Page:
Melissa Longano Van Ostenbridge (‘09)

Tulane University, '14

Melissa Longano Van Ostenbridge (‘09) grew up loving art. From watercolor painting to making collages, she was always creating something as a child. Now, she puts that artistic skill to use for some of the nation’s top museums as an exhibit designer.  

After graduating from Oakcrest, Melissa attended Tulane University's architecture five-year program. She received her bachelors and masters degrees in architecture in 2014, cum laude, and her masters thesis was recognized by professors and students as a top project. She then moved back to DC and worked for a few years on developing and designing affordable housing before taking a job with a museum exhibit design firm. 

As a museum exhibit designer, Melissa frequently applies the critical thinking skills that she developed while at Oakcrest. Two of her most recent projects can be found on the National Mall. She was part of the team that designed “Americans and the Holocaust,” which is currently open at the US Holocaust Memorial Museum, and also “Girlhood (It’s Complicated),” which opens next summer at the National Museum of American History. “I value the meaning behind the design and the challenge that the storytelling brings. The content is often serious and the challenge lies in creating an experiential space that allows the people, artifacts, and words tell the story,” Melissa explains.  

Melissa has no doubt that her Oakcrest education paved the way for her career. The applied problem solving she did in math and physics classes prepared her for architecture. Participating in the Virginia Math League and working on projects such as designing rockets in physics class fostered her creativity and problem solving abilities. “My liberal arts education in high school grounded my more focused university experience,” she adds. “Although most of my college classes were related to architecture and urbanism, my Oakcrest philosophy, theology, history and english classes greatly influenced my understanding of the human experience, which is important while designing the built environment.”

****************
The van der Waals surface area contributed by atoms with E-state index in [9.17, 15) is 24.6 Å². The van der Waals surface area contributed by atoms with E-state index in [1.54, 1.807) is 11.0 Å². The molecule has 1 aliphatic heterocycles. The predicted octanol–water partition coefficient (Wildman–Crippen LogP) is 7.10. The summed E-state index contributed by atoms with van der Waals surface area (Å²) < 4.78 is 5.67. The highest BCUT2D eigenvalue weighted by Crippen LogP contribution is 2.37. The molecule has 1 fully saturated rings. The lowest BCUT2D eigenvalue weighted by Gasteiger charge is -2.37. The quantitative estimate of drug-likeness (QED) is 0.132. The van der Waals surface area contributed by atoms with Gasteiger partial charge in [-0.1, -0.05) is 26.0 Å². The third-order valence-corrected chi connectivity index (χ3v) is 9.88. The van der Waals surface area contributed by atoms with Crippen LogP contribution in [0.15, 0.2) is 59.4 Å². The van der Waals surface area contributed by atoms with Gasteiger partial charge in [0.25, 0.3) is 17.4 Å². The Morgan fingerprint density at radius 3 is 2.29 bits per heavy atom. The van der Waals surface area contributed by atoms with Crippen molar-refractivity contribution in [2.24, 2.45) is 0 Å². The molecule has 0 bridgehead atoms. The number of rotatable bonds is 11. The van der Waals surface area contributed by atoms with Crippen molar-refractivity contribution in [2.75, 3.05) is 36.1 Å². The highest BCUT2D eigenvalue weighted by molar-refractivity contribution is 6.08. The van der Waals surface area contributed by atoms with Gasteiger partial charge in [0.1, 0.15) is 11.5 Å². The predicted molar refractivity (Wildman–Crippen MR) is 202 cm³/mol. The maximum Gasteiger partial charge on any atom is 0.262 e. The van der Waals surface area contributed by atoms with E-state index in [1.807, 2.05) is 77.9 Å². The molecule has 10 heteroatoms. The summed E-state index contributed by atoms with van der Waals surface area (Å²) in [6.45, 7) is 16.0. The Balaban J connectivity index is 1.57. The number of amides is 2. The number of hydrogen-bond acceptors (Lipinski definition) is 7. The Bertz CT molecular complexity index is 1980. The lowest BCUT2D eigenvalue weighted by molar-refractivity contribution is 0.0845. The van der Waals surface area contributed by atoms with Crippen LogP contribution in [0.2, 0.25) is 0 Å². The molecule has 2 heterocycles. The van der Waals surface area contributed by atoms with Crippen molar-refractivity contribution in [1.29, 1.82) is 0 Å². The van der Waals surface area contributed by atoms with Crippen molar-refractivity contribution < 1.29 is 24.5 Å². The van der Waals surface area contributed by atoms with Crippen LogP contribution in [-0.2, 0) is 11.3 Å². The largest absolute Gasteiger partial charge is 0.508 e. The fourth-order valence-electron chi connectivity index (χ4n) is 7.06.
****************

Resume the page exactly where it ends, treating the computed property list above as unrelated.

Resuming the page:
Melissa has many fond memories from her Oakcrest days, but the ones she cherishes most are the moments she shared with her friends.  “I loved sitting on the floor by our lockers to talk before school started, playing four square in Walsh Hall during breaks, cramming for quizzes between classes, and just laughing a lot,” says Melissa.   Many of these same friends attended her wedding last summer. “My Oakcrest friends are still my best friends.” 
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